Validating internal controls for quantitative plant gene expression studies
Based on a traditional method for analyzing the stability of varieties in plant breeding, it defines measures of gene expression stability from analysis of variance (ANOVA) and linear regression.
We found that the potential internal control genes differed widely in their expression stability over the different tissues, developmental stages and environmental conditions studied.
Studies in mammalian and microbial systems, where real-time q RT-PCR has been most extensively applied to date, have begun to include evaluations of various housekeeping genes for normalization [7-11].  recognized the importance of using statistical approaches to selecting the best internal controls for a given set of samples, and developed a procedure to select internal controls based on the mean pairwise variation of a gene from all other tested control genes.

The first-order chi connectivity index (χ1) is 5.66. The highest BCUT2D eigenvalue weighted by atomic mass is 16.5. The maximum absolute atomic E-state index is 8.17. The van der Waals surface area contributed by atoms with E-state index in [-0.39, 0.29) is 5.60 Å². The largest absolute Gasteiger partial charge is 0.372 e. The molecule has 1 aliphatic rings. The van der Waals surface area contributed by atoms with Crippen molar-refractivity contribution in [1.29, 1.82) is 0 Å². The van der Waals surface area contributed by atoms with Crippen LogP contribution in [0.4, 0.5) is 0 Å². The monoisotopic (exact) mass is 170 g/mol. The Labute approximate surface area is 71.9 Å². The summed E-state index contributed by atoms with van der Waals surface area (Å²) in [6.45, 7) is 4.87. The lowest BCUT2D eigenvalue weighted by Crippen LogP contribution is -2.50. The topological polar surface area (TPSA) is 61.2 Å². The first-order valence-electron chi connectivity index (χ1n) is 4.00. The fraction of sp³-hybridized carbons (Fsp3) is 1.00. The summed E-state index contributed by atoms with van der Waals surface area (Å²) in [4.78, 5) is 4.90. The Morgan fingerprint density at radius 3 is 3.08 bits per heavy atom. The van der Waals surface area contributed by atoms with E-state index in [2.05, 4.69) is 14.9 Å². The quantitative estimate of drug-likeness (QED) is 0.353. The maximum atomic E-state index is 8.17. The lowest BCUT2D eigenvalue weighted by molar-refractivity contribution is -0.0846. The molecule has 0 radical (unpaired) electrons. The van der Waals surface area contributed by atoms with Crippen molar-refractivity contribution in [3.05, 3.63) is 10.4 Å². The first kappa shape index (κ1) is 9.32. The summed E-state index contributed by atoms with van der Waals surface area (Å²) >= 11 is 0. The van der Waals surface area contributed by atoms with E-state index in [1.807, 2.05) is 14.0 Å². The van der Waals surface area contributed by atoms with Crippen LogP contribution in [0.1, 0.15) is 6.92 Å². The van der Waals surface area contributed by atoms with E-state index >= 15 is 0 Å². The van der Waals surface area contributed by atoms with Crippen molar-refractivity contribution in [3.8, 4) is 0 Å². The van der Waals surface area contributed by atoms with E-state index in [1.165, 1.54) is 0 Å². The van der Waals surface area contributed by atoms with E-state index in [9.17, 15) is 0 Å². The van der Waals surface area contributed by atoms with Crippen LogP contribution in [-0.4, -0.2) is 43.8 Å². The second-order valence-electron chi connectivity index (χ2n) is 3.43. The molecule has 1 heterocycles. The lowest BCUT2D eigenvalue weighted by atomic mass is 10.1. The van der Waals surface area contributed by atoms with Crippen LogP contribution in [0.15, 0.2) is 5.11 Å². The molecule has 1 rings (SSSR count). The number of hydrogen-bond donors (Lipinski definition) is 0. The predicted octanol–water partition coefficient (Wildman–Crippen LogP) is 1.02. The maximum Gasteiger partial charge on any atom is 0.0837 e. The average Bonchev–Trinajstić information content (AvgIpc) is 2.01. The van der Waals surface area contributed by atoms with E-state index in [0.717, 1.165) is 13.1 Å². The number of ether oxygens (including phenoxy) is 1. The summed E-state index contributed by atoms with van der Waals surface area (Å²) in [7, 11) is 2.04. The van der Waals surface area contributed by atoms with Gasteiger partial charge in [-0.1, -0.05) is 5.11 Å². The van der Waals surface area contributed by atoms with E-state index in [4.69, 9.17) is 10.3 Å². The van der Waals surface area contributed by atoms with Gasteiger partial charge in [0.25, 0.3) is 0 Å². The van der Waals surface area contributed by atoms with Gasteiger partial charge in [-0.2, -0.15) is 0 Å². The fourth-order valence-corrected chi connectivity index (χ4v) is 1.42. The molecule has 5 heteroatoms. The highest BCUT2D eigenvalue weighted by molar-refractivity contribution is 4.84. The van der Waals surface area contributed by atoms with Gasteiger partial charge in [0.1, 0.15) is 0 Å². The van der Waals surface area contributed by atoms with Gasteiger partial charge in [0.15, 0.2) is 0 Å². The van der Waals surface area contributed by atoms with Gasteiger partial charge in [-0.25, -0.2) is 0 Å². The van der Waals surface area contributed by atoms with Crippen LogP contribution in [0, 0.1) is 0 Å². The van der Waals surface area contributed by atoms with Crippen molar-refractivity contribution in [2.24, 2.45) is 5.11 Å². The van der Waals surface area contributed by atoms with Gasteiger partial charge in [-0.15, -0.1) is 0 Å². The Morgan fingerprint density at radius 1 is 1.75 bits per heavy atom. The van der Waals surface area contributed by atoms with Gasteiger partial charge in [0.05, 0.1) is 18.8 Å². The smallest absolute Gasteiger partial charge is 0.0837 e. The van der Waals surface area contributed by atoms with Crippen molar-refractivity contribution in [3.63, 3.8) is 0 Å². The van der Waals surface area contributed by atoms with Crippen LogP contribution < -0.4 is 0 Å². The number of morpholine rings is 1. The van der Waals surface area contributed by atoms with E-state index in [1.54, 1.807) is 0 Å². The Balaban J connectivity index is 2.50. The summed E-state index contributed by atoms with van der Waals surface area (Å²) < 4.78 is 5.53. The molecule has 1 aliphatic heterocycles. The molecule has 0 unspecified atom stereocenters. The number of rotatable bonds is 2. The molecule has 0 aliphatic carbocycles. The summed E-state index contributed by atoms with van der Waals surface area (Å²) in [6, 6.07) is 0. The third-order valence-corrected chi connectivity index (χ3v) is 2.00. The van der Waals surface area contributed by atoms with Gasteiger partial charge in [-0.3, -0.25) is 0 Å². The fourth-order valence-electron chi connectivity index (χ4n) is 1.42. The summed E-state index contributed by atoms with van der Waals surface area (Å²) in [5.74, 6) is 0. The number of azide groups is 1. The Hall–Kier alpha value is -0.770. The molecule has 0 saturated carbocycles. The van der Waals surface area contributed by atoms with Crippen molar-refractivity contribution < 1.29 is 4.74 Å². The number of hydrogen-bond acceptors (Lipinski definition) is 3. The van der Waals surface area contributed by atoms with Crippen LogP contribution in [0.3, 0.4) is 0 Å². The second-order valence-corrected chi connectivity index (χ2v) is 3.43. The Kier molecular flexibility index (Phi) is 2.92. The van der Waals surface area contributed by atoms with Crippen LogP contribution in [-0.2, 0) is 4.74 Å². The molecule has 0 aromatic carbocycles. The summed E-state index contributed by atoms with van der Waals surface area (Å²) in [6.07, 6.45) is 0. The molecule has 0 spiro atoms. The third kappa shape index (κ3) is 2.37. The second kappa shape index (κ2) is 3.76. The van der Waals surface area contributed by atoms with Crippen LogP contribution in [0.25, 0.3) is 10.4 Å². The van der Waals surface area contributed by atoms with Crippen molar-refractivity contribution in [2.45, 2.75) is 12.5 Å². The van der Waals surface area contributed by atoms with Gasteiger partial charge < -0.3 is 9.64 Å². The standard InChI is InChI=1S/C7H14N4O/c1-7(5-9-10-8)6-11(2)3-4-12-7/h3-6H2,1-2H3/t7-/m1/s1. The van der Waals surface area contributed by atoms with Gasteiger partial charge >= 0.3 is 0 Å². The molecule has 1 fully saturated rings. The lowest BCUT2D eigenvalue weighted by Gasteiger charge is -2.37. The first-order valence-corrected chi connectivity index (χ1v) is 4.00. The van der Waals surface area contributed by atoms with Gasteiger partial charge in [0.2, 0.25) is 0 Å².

Until recently, internal controls (often referred to as housekeeping or maintenance genes), were selected based on stability of expression in qualitative studies (e.g., visual examination of RNA gel-blots), via low-sensitivity assays such as densitometry of hybridized blots, or via semi-quantitative RT-PCR.
None of these will be adequate for identifying reliable internal controls for real-time q RT-PCR.
CONCLUSION: Our results support that quantitative comparisons of candidate reference genes are an important part of real-time RT-PCR studies that seek to precisely evaluate variation in gene expression.
The method we demonstrated facilitates statistical and graphical evaluation of gene expression stability.